We’re always careful to be aware of the status of every tester, constantly monitoring participation efforts and reaching
out to them directly when they’re faltering — first by email, then by telephone. We find that a short, positive dialog is all
it takes to get most testers back on track and contributing effectively.
Pro Tip: In addition to monitoring for declining performance, keeping
track of your testers will provide you with plenty of opportunities to
applaud their efforts. Doing so is a great way to turn a good tester
into an incredible tester.
12. We Reward Appropriately
Beta test “incentives” are an integral part to most tests. We award testers who meet our participation requirements
with a suitable reward, most commonly the product itself (preferably the release version), or something as closely
related as possible. Often things as simple as a custom t-shirt will go a long way toward showing that tester that
they’re appreciated and making them really feel like a part of the product team.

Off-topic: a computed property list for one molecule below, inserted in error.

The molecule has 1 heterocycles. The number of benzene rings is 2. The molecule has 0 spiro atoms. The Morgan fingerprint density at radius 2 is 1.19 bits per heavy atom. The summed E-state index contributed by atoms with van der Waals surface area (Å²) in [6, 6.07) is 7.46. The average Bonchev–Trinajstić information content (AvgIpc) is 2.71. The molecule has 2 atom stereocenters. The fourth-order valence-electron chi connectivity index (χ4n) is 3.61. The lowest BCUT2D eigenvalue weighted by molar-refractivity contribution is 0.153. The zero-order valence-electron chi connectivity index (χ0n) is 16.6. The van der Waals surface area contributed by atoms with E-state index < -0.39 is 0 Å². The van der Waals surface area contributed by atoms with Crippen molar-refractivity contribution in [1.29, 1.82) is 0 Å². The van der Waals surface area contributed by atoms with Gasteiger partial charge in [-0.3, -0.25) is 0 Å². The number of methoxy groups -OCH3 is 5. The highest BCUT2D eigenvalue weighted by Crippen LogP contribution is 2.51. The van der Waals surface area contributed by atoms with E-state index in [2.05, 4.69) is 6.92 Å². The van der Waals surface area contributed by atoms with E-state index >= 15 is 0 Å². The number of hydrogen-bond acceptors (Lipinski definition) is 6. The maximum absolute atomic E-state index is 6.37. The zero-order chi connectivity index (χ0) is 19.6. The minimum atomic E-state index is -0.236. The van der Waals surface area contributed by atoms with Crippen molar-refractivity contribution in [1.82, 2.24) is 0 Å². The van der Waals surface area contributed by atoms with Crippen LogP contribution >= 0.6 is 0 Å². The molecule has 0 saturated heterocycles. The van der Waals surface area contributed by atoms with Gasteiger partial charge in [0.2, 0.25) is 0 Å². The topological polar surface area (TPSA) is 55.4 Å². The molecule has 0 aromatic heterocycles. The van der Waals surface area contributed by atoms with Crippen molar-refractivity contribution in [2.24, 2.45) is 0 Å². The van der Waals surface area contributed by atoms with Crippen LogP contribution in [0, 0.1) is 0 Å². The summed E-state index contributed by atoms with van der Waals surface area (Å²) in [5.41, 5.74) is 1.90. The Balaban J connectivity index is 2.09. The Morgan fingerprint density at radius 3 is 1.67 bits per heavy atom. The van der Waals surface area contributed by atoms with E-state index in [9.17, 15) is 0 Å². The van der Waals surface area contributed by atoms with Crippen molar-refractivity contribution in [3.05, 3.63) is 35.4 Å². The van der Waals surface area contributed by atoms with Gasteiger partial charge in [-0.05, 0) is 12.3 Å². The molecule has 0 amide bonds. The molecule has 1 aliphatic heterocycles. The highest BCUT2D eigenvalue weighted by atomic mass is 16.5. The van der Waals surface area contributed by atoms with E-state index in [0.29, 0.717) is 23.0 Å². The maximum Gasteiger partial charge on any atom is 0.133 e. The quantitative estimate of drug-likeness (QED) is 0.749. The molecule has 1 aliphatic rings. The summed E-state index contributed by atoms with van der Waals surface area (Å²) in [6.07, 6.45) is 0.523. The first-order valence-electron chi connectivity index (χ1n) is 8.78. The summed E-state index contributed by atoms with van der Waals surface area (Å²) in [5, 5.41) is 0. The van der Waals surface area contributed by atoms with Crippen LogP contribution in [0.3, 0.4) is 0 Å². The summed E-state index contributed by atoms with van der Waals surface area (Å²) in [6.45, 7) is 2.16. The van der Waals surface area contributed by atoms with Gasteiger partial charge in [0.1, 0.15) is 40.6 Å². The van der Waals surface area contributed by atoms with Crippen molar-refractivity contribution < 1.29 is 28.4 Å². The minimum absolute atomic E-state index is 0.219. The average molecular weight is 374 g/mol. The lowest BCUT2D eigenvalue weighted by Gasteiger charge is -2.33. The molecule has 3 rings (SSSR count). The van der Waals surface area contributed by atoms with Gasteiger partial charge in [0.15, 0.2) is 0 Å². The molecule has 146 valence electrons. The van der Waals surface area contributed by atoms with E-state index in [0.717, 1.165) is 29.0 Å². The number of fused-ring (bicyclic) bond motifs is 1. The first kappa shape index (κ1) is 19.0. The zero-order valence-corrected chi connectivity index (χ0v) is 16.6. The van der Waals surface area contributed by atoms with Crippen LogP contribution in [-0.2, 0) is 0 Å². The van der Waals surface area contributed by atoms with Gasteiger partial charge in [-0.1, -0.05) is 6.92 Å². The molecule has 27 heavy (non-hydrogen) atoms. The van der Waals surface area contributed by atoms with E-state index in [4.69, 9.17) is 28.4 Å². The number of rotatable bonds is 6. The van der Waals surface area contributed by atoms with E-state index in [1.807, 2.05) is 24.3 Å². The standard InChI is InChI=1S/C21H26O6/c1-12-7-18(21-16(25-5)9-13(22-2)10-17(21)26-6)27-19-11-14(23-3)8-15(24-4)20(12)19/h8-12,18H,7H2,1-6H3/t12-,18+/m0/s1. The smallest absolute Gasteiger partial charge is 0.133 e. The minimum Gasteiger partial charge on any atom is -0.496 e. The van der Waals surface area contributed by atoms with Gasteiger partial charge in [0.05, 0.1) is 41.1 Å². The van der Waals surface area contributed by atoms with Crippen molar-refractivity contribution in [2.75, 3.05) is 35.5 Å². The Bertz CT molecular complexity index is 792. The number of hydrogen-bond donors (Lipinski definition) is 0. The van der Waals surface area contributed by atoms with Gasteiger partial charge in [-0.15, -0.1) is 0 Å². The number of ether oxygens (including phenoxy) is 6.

While this obviously won’t affect participation directly (since the beta is over), it helps build strong relationships
with your testers that will result in a much more successful long-term beta program over the course of many
projects. In other words, it will help the participation of your NEXT test. Also, it’s good karma.
Pro Tip: Unless the incentive is incredible (e.g. all-expensespaid trip to Hawaii), it’s generally best to not advertise it to
your testers prior to the end of the test. We go out of our
way to recruit testers who are more interested in the product
than the reward, and if you do announce the incentive and it
doesn’t meet their expectations, you run the risk of crippling
your participation right out of the gate.
Improving Your Own Participation
Whether you have dedicated resources for managing your own beta tests or not, our
services and software solutions can help you get the most out of the beta testing process.
Read more about our beta test management offerings at www.centercode.com, or contact
us directly for additional information.
We’re always available and happy to answer any additional participation or other beta
questions that you may have.